Frequently on ride-alongs with Fishers police officers, or helping plow the streets in the middle of the night, Scott continues to spend time with all departments. “I love the job of Town Manager. This is where my passion is. When the people voted to approve Fishers becoming a city in 2011, I had not realized that it meant I would lose my job,” shares Scott, “I ultimately decided to run for office so that I wouldn’t leave the team that I have loved being a part of.”

First Family 5Scott earned his undergrad degree in Political Science at the University of North Dakota. “I thought I would be a third generation farmer,” says Scott. Apparently he was guided down a different path. Knowing he wanted to get a masters degree in Public Affairs, IU’s SPEA was at the top of the list next to Harvard.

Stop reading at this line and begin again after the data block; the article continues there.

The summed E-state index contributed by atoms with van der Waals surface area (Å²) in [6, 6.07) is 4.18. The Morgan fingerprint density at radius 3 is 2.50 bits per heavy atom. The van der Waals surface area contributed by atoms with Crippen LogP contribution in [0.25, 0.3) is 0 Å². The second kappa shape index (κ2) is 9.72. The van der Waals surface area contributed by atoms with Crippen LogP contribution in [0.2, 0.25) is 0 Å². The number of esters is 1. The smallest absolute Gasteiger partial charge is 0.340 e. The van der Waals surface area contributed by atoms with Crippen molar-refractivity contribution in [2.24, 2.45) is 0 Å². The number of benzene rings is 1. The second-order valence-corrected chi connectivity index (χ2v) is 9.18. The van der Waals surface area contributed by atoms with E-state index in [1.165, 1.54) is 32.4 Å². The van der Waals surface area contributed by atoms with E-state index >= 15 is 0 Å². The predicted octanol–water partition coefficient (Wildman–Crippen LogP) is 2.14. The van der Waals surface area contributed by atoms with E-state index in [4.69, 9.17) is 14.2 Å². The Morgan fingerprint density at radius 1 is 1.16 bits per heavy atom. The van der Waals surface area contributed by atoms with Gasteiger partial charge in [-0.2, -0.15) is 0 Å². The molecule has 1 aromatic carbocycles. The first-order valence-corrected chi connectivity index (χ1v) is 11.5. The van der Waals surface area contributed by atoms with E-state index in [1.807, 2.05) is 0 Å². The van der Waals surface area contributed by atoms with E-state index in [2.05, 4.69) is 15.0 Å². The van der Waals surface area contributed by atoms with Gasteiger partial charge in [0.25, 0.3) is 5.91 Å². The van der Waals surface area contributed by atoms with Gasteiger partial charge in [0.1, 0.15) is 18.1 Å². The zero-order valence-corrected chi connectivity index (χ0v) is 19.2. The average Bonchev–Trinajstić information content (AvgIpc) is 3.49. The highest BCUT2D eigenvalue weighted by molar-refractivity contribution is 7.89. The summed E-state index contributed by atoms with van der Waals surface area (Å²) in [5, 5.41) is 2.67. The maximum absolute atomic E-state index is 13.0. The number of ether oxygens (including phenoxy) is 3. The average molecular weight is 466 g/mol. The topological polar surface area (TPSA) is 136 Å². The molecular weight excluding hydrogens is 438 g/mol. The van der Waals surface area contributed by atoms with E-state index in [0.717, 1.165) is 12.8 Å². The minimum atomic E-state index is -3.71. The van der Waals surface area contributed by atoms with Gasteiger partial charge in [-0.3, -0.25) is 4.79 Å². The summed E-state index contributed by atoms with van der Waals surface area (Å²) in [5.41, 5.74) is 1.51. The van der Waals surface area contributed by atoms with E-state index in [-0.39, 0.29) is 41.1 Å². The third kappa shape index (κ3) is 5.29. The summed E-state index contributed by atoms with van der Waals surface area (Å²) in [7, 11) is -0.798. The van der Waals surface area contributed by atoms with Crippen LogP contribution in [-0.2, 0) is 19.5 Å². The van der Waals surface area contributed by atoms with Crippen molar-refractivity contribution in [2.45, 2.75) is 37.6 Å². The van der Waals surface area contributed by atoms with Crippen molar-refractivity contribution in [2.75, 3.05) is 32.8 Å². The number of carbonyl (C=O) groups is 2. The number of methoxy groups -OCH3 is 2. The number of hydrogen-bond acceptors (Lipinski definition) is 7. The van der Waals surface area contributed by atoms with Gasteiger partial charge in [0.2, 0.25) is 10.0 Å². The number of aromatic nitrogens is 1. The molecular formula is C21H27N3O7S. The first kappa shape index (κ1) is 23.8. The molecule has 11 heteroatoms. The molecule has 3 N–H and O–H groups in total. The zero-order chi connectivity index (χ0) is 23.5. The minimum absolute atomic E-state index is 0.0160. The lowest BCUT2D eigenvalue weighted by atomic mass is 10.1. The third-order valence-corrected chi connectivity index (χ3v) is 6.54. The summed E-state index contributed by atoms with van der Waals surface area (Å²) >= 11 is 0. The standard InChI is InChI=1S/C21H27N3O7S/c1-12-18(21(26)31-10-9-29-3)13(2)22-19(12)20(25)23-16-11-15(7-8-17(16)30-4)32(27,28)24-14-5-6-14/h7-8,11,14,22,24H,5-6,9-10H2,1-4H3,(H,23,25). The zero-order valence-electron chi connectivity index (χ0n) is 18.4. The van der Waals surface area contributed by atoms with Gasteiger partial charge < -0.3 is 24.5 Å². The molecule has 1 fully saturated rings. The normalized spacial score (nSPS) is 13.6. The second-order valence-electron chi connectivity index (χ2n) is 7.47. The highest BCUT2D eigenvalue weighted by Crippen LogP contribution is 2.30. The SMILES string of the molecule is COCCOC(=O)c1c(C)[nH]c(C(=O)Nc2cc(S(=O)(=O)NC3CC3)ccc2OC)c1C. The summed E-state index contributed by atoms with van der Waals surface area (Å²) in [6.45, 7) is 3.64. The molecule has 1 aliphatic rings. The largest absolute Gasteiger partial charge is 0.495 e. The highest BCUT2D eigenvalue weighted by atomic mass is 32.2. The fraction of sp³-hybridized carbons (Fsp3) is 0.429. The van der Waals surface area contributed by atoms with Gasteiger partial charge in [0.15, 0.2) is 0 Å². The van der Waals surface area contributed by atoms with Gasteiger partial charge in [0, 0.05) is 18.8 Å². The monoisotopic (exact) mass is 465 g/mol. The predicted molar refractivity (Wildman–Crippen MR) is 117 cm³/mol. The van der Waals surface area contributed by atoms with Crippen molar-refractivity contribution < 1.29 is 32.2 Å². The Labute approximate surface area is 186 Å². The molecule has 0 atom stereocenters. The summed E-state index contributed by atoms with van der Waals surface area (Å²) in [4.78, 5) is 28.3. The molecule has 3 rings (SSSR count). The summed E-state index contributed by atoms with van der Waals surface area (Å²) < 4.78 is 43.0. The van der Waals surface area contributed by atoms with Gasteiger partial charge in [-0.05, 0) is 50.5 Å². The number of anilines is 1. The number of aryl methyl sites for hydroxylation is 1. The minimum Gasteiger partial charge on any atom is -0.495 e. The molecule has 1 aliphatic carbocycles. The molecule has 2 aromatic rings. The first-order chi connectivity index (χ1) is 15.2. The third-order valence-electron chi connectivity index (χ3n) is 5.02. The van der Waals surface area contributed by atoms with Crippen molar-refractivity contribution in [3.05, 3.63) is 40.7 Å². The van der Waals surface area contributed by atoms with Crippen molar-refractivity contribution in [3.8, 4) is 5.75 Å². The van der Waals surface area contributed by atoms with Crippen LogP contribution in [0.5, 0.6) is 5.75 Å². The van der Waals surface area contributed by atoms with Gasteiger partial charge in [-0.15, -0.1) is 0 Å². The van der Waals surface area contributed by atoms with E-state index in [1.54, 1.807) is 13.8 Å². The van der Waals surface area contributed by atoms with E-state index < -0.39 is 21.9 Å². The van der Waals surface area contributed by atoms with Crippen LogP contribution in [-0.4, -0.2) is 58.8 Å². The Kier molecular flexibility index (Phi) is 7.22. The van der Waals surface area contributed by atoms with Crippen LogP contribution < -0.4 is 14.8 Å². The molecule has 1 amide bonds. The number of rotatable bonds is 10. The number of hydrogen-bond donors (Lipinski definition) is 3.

When Scott’s parents flew down to see him in Bloomington, Scott drove them around to let them get a feel for the city. “When you drive in downtown Bloomington and surrounding areas, you get an immediate feel for what Bloomington is all about. That is the feel I want to create in Fishers,” says Scott of his vision for our newly found city.

The move to Indiana would prove prophetic for not only his career path, but most importantly this is where he met Aunna. Aunna is from a small unincorporated area in northwestern Indiana called Union Mills, population: 2,212. She graduated from South Central High School, located in southern La Porte county. After getting her undergrad degree at Purdue, she earned a masters in Environmental Affairs at SPEA. She works for an environmental engineering company.